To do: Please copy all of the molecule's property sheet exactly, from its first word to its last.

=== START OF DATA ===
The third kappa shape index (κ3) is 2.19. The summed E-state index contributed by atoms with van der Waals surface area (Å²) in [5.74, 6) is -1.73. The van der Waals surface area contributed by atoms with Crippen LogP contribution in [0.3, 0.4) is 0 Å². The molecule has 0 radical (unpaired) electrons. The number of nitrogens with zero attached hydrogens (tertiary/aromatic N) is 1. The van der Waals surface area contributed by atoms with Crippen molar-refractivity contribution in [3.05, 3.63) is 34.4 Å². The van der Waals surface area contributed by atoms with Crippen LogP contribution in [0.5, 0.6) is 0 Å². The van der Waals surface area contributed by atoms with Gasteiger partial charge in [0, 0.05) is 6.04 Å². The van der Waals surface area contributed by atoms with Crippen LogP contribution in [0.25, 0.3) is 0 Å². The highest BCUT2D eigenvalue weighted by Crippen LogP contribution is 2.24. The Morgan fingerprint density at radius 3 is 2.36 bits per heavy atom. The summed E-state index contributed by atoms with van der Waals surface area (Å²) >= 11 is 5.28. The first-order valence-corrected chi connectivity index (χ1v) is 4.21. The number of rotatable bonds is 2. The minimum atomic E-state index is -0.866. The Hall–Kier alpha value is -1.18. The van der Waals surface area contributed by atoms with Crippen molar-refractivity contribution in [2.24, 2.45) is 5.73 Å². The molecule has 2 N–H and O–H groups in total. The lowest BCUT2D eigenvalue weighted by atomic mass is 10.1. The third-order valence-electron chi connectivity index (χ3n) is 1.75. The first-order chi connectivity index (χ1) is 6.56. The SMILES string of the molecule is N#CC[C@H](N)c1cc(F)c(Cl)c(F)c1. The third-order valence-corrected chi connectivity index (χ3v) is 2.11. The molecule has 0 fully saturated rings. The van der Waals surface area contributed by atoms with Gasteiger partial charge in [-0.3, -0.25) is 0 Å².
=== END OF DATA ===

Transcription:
The third kappa shape index (κ3) is 2.19. The summed E-state index contributed by atoms with van der Waals surface area (Å²) in [5.74, 6) is -1.73. The van der Waals surface area contributed by atoms with Crippen LogP contribution in [0.3, 0.4) is 0 Å². The molecule has 0 radical (unpaired) electrons. The number of nitrogens with zero attached hydrogens (tertiary/aromatic N) is 1. The van der Waals surface area contributed by atoms with Crippen molar-refractivity contribution in [3.05, 3.63) is 34.4 Å². The van der Waals surface area contributed by atoms with Crippen LogP contribution in [0.5, 0.6) is 0 Å². The van der Waals surface area contributed by atoms with Gasteiger partial charge in [0, 0.05) is 6.04 Å². The van der Waals surface area contributed by atoms with Crippen LogP contribution in [0.25, 0.3) is 0 Å². The highest BCUT2D eigenvalue weighted by Crippen LogP contribution is 2.24. The Morgan fingerprint density at radius 3 is 2.36 bits per heavy atom. The summed E-state index contributed by atoms with van der Waals surface area (Å²) >= 11 is 5.28. The first-order valence-corrected chi connectivity index (χ1v) is 4.21. The number of rotatable bonds is 2. The minimum atomic E-state index is -0.866. The Hall–Kier alpha value is -1.18. The van der Waals surface area contributed by atoms with Crippen molar-refractivity contribution in [2.24, 2.45) is 5.73 Å². The molecule has 2 N–H and O–H groups in total. The lowest BCUT2D eigenvalue weighted by atomic mass is 10.1. The third-order valence-electron chi connectivity index (χ3n) is 1.75. The first-order chi connectivity index (χ1) is 6.56. The SMILES string of the molecule is N#CC[C@H](N)c1cc(F)c(Cl)c(F)c1. The third-order valence-corrected chi connectivity index (χ3v) is 2.11. The molecule has 0 fully saturated rings. The van der Waals surface area contributed by atoms with Gasteiger partial charge in [-0.3, -0.25) is 0 Å².